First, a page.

Nghệ thuậtBàn tròn "Mĩ thuật đương đại Việt Nam đang ở đâu" |
Đo Mai Trang, Bradford Edwards, Veronika Radulovic
Talawas round table "Contemporary Vietnamese art in the international context"
Dao Mai Trang:
In this short message I would like to go back to my previous message sent to the round table and to the reply from Natalie. My questions I asked in that message did not aim to criticize any foreigner taking part in the contemporary art scene in Vietnam. Furthermore, these questions were not separated, but should be seen together, questioning our understanding attitude we have towards Vietnamese artists (Reading with a little attention, readers will see my intention. If not, it is probably because of my poor expression). We have been pointing out and criticizing artists as being weak, outdated, superficial, and not sincere, but what is the cause of this illness? With these questions I liked to motivate us to share our thoughts between us and also with the community of Vietnamese artists more widely and deeply.
If only we know how many contemporary artists are seriously following our round table…
If our voices are not listened by the artists then it doesn't matter how these voices are, critical, pessimistic or understanding, they will be of no use.
Bradford Edwards (from the audience):
I have been reading the roundtable discussions with great interest. Many relevant issues surrounding Vietnamese contemporary art have been introduced and discussed. One of the most obvious and influential is the notion of "Vietnameseness". I feel that this issue has been discussed in great detail and I can offer little that has not already been stated, but there is another aspect to Vietnamese contemporary art that has received no attention thusfar. This is the determination of what is a working definition of "contemporary art" and how art presently produced in Vietnam relates to the rest of the world's contemporary art.
The definition of "contemporary art" is salient because there has been alot of discourse on the acceptance of Vietnamese art abroad and where Vietnamese art can be placed in the broader spectrum of, for lack of a better term, the "global contemporary art". Also, the context and the barometers of what constitutes success in the global arena are very important aspects of this topic.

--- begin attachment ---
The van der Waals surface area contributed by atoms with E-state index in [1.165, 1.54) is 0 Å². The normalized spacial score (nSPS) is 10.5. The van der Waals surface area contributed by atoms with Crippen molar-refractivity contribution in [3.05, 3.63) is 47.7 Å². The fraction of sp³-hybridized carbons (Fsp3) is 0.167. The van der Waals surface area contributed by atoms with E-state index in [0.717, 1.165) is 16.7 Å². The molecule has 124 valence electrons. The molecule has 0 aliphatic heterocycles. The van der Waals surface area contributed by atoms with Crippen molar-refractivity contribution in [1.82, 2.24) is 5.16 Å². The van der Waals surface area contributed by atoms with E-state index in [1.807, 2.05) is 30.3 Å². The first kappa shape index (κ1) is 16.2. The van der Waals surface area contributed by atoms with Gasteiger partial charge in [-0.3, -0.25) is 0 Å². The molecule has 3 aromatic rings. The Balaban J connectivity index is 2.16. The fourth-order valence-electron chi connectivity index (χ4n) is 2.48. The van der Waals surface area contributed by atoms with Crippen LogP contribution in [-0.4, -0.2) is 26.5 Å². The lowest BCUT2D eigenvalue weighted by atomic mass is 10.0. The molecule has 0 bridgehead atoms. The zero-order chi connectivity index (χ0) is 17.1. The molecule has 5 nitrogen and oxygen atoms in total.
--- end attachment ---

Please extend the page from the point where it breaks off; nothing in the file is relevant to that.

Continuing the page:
I will frame the issues that I feel should be considered point by point in a rhetorical fashion (i.e. I will pose specific questions to consider).
a) Is contemporary art called "contemporary" simply because the artwork is made in the present day? Can an artist currently working in a more traditional form be decribed as making "contemporary art"? Or rather is "contemporary art", by its very title, mean that it is "about" the contemporary life of the artist or "about" the period of time in which the artist is living?
b) If we are to use the latter definition for what determines "contemporary art" (mainly relating to the content or intent of the artwork) then the vast majority of Vietnamese art is not "contemporary art" at all, but rather neo-modern or neo-traditional or something else. Albeit, this definition reflects the readily apparent bias of the global contemporary art world. Witness the current (and for some decades now) the complete dominance of artwork which addresses the time in which it was made. Socio-political work that incorporates certain agendas probably describes 90% of "known" contemporary art.